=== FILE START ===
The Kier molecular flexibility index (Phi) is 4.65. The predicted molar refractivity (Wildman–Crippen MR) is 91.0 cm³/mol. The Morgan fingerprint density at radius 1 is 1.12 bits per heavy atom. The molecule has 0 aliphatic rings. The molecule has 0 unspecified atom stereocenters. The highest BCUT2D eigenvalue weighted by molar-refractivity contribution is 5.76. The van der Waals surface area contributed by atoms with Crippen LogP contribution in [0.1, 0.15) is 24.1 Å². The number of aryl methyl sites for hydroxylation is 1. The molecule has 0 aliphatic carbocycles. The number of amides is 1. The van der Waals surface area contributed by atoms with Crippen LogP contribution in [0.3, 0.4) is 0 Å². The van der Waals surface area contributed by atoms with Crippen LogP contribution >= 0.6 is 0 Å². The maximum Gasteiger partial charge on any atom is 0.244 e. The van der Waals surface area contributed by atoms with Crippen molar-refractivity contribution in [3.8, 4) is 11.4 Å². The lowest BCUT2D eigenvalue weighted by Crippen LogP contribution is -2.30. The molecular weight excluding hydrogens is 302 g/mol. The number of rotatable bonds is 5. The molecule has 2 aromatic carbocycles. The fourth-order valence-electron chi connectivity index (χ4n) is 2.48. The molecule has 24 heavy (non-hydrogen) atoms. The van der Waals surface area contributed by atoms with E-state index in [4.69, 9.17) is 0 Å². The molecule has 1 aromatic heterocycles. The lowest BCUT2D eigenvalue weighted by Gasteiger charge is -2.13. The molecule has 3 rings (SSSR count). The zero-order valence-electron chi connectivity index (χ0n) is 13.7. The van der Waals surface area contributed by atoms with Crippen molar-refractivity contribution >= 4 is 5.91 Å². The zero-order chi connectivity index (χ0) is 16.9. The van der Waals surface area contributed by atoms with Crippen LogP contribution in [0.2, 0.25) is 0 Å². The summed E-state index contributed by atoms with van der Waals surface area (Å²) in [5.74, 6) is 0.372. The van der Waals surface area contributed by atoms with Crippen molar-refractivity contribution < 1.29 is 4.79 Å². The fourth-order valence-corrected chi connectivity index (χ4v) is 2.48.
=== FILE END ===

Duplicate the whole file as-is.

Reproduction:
The Kier molecular flexibility index (Phi) is 4.65. The predicted molar refractivity (Wildman–Crippen MR) is 91.0 cm³/mol. The Morgan fingerprint density at radius 1 is 1.12 bits per heavy atom. The molecule has 0 aliphatic rings. The molecule has 0 unspecified atom stereocenters. The highest BCUT2D eigenvalue weighted by molar-refractivity contribution is 5.76. The van der Waals surface area contributed by atoms with Crippen LogP contribution in [0.1, 0.15) is 24.1 Å². The number of aryl methyl sites for hydroxylation is 1. The molecule has 0 aliphatic carbocycles. The number of amides is 1. The van der Waals surface area contributed by atoms with Crippen LogP contribution in [0.3, 0.4) is 0 Å². The van der Waals surface area contributed by atoms with Crippen LogP contribution >= 0.6 is 0 Å². The maximum Gasteiger partial charge on any atom is 0.244 e. The van der Waals surface area contributed by atoms with Crippen molar-refractivity contribution in [3.8, 4) is 11.4 Å². The lowest BCUT2D eigenvalue weighted by Crippen LogP contribution is -2.30. The molecular weight excluding hydrogens is 302 g/mol. The number of rotatable bonds is 5. The molecule has 2 aromatic carbocycles. The fourth-order valence-electron chi connectivity index (χ4n) is 2.48. The molecule has 24 heavy (non-hydrogen) atoms. The van der Waals surface area contributed by atoms with E-state index in [4.69, 9.17) is 0 Å². The molecule has 1 aromatic heterocycles. The lowest BCUT2D eigenvalue weighted by Gasteiger charge is -2.13. The molecule has 3 rings (SSSR count). The zero-order valence-electron chi connectivity index (χ0n) is 13.7. The van der Waals surface area contributed by atoms with Crippen molar-refractivity contribution >= 4 is 5.91 Å². The zero-order chi connectivity index (χ0) is 16.9. The van der Waals surface area contributed by atoms with Crippen LogP contribution in [0.2, 0.25) is 0 Å². The summed E-state index contributed by atoms with van der Waals surface area (Å²) in [5.74, 6) is 0.372. The van der Waals surface area contributed by atoms with Crippen molar-refractivity contribution < 1.29 is 4.79 Å². The fourth-order valence-corrected chi connectivity index (χ4v) is 2.48.